University researchers in Ontario and Quebec are experimenting with virtual reality to treat some of the world’s most common phobias.

Research subjects at the Université du Québec en Outaouais who fear spiders, flight,

tight spaces, crowds and rats are being exposed to computer-generated people, insects, animals and places to overcome their nagging fears.

The subject wears a helmet-type device, complete with eyewear that resembles ski goggles, explained Stéphane Bouchard, a psychology professor at the university.

Bouchard and a colleague from the University of Ottawa spoke about their joint research endeavours to media Wednesday at the Canada Research Chair in Clinical Cyberpsychology in Gatineau, Que.

Inside the goggles are two monitors, one for each eye. Attached to the device with Velcro is a motion tracker that ensures the visuals are synchronized to the subject’s movements. All visuals are transmitted in real-time, and the device provides real-time responses. When the subject walks around, talks, and turns his or her head, the sensation of “”being there”” is very real, added Bouchard.

Significantly, the same technology could be used by the telecom industry in the near future if users of landlines wish to view the person they are speaking with and want the illusion of being in the same room, said Bouchard.

For cyberpsychology purposes, the technology could be especially helpful for someone who fears talking to crowds or meeting people, he says. Because of their phobia, it can be difficult to get these patients out of their home to face their fears, he says. And crowds of real people aren’t always available, or cannot frequently congregate in a therapist’s office, said Bouchard.

“”Facing their fear in virtual reality might be more enticing and interesting,”” he said.

A virtual crowd’s behaviour can also be controlled by the therapist with the click of a mouse, exposing the patient to an audience that can be well-tempered, downright nasty, or somewhere in between. It all depends on the patient’s comfort level and progress, said Bouchard. During the patient’s virtual experience, the therapist also provides the necessary coaching and encouragement.

For people have arachnophobia — a fear of spiders — there are many different virtual worlds, some of which are “”very frightening,”” said Bouchard. “”So we try to follow the pace of the client and not go too fast.””

Previous studies indicate that a patient’s reaction to their virtual counterparts is “”roughly the same”” when compared to reactions with real people, said Bouchard, who co-authored a similar scientific study that was published last month in the journal CyberPsychology & Behaviour.

Experiments show the heart rates of phobic patients increase when they are exposed to virtual images of what they fear, he says. Other indicators include emotional responses, such as anxiety.

But the virtual people — often referred to by those in the field of cyberpsychology as avatars — must closely mimic human behaviour for the treatment to succeed, said Bouchard.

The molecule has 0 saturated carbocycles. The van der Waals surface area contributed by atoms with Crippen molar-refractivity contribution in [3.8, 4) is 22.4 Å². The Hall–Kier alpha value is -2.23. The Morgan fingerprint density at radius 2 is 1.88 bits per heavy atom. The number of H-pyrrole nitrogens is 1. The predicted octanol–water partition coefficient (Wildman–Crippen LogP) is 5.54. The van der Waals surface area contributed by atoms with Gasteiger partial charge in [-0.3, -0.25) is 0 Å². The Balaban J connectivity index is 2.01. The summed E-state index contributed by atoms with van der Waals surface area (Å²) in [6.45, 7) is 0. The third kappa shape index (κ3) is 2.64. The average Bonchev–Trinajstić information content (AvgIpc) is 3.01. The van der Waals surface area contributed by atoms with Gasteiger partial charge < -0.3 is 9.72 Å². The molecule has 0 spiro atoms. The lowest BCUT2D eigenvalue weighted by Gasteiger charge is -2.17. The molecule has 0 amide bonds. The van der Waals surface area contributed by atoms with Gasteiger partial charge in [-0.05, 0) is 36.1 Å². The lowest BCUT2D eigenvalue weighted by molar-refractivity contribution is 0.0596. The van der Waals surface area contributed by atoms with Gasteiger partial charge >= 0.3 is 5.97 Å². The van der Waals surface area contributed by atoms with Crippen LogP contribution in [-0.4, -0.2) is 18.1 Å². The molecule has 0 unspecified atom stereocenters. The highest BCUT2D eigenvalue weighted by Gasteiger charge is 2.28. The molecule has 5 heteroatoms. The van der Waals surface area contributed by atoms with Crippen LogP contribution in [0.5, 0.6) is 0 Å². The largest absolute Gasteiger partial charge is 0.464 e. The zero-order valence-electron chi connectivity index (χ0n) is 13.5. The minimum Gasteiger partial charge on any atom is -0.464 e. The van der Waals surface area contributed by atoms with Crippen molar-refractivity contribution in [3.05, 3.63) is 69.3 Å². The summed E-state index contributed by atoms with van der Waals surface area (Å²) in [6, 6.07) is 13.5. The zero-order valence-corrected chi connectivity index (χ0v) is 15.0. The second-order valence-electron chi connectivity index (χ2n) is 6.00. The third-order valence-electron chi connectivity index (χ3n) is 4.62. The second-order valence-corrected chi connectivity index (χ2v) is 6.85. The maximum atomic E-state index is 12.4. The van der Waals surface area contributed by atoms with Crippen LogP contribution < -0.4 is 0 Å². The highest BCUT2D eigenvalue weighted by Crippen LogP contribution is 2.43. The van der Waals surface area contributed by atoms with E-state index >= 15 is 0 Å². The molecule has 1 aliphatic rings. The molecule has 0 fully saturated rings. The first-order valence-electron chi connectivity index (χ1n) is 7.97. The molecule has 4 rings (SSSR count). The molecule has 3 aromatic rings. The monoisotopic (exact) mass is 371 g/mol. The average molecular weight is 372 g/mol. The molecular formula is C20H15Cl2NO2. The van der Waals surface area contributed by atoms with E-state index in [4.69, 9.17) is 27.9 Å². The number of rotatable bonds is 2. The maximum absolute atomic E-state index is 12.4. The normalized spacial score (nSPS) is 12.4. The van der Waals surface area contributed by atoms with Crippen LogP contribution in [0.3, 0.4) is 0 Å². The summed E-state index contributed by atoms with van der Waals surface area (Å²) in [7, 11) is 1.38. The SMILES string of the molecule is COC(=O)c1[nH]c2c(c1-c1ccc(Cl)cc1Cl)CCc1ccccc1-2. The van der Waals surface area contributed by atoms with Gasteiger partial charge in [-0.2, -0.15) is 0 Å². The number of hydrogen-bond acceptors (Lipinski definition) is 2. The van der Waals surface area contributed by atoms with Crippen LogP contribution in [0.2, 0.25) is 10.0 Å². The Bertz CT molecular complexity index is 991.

“”If you have a cheap cartoon-like virtual person, people don’t react to it. And if you have a good quality avatar, but it doesn’t behave like a normal person, then people don’t react to it. So there has to be a mix of quality and normal behaviour.””

While there is promise in the technology, there are still many barriers, says Martin Antony, a psychologist and director of the Anxiety Treatment and Research Centre at St. Joseph’s Healthcare in Hamilton, Ont.

Phobia simulation equipment that is already on the market uses images that are still too cartoon-like, he said, referring to the equipment sold by Atlanta, Ga.-based Virtually Better.

“”It seems to work well for things like flying and height phobias where it may be enough to get the perspective of being in a high place. Whether it will work for snake and dog phobias, we just don’t know.””

Another prohibitive factor is cost. The cost for each phobia module can range from US$5,000 to US$10,000, not including the headgear other hardware, says Antony, who has tried to get his hospital to introduce the technology but has so far been unsuccessful.

Bouchard is also researching telepsychotherapy — the use of telecommunications to treat patients remotely. The intent is to combine the virtual reality element with telepsyhotherapy in the future, but there are challenges related to bandwidth capacity and lag-time, said Bouchard. Any lag-time between the transmission of visuals and the movements of the subject would make the patient experience unrealistic, he added.

Bouchard is not sure the technology can be commercialized, as the research team did not develop the virtual reality sequences from scratch. Rather, it purchased 3-D video games with editing capabilities. The team edited out “”the monsters and guns”” in the game, he said, and added new elements so the program was suitable for use in a clinical setting. The university doesn’t own the rights, but the modules can be downloaded from the research team’s Web site for free by users who own a legal copy of the game.

“”We expect in the next year or so to develop environments that can sell,”” said Bouchard.

Meanwhile, Antony said “”there’s still a lot of research needed to be done”” on the viability of phobia treatments that use virtual reality.

“”There’s only a few studies that compare it to live exposure. The early results are promising, but we need more research to see if it works as well as the real thing.””

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